The Deal: Crown Castle Locks-up Prime Wireless Portfolio
It may also lead to an increased focus in overseas dealmaking for tower companies, and could provide an incremental boost for AT&T's pursuit of international assets.
Crown Castle CEO Benjamin Moreland said that the U.S. presents "the most compelling risk-adjusted returns" in the tower market, during a Monday, Oct. 21, investor call. Purchasing AT&T's towers will boost Crown Castle's holdings in the top 100 markets as telecoms increase spending on 4G wireless network deployments.
Houston-based Crown Castle is buying the rights to 9,700 towers for 28 years. When the term of the agreement expires, the company will have the option to buy them outright for $4.2 billion. The sale will diminish the pipeline of domestic tower assets.
Chicago carrier U.S. Cellular Corp., which has sold spectrum and other assets in recent years, owns 4,400 towers. However, Crown Castle, American Tower Corp. and SBA Corp. may have to look elsewhere to expand their holdings.
Wells Fargo Securities LLC analyst Jennifer Fritzsche described the AT&T towers as "likely the last U.S. carrier deal of significant size to be done in the U.S. for quite some time," in a Monday note. Crown Castle said Monday it will offer 36 million shares of common stock and 7.5 million shares of series A preferred stock to fund the acquisition.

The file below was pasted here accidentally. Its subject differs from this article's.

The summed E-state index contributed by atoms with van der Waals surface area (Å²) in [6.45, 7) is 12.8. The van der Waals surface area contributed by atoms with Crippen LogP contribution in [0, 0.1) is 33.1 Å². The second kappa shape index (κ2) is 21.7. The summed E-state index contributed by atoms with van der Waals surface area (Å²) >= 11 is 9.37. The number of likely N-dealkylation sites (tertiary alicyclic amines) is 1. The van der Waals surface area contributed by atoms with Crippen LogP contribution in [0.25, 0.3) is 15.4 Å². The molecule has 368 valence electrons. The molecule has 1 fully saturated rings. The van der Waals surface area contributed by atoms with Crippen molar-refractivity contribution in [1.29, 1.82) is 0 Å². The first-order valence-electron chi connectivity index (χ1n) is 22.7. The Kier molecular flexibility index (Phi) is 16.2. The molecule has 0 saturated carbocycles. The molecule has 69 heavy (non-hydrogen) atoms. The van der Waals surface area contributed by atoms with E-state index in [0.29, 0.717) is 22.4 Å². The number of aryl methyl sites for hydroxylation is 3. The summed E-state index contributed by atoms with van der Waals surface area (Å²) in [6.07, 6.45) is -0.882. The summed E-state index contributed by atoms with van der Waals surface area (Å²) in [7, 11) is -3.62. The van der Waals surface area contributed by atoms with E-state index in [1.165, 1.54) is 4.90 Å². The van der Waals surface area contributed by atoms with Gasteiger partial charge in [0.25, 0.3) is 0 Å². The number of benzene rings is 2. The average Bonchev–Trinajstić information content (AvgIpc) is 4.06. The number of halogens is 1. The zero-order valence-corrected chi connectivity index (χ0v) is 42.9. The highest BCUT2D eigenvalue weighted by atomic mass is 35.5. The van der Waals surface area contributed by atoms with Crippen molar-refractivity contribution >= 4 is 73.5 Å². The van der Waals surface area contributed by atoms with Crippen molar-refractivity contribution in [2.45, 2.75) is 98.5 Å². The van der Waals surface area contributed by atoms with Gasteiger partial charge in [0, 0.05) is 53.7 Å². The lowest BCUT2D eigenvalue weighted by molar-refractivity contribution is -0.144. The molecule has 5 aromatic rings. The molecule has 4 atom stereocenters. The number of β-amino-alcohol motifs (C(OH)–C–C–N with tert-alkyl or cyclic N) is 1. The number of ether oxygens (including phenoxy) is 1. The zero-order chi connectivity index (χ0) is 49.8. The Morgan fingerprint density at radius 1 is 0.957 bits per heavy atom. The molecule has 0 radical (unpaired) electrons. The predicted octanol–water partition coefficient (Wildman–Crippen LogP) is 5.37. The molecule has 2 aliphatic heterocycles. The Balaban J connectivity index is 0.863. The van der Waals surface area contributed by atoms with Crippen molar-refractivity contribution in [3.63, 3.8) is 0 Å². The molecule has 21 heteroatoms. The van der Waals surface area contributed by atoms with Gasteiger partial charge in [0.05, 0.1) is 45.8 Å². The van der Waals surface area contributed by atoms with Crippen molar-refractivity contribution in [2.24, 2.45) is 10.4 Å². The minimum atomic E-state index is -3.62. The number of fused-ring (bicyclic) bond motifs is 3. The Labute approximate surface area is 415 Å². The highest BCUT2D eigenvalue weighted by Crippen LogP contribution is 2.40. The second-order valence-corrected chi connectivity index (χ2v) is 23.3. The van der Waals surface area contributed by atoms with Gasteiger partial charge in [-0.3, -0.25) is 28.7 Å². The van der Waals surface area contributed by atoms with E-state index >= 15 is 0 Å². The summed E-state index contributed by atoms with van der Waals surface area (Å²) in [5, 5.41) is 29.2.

Evercore's Jonathan Schildkraut noted that if Crown Castle priced the shares around Friday's close of $75.96, it could maintain leverage of roughly 6 times Ebitda following the deal with AT&T.
There may be greater appetite for Crown Castle's shares after its surprise announcement in September that it would speed up its conversion to a REIT.
"Certainly, since September, we've had a number of conversations with REIT investors as we put out our announcement we intended to convert," CFO Jay Brown said during Monday's investor call.
The sale to Crown Castle comes as AT&T looks to international markets for growth, perhaps targeting Vodafone Group plc. The cash that AT&T is picking up from the Crown Castle tower sale would cover a fraction of Vodafone's price. Moody's Investors Service estimates that AT&T would have to pay $115 billion or more for the U.K. carrier's equity alone, not counting the assumption of debt.
Kevin Smithen of Macquarie Capital suggested in a Monday note that AT&T would use the proceeds for acquisitions or for share buybacks.
"We would expect the company to step up its share repurchase to try and prop up the shares ahead of a potential [Vodafone] acquisition in May," Smithen wrote. The analyst suggested that AT&T could purchase 140 million shares before Verizon Communications Inc. can close the purchase of Vodafone's minority stake in Verizon Wireless.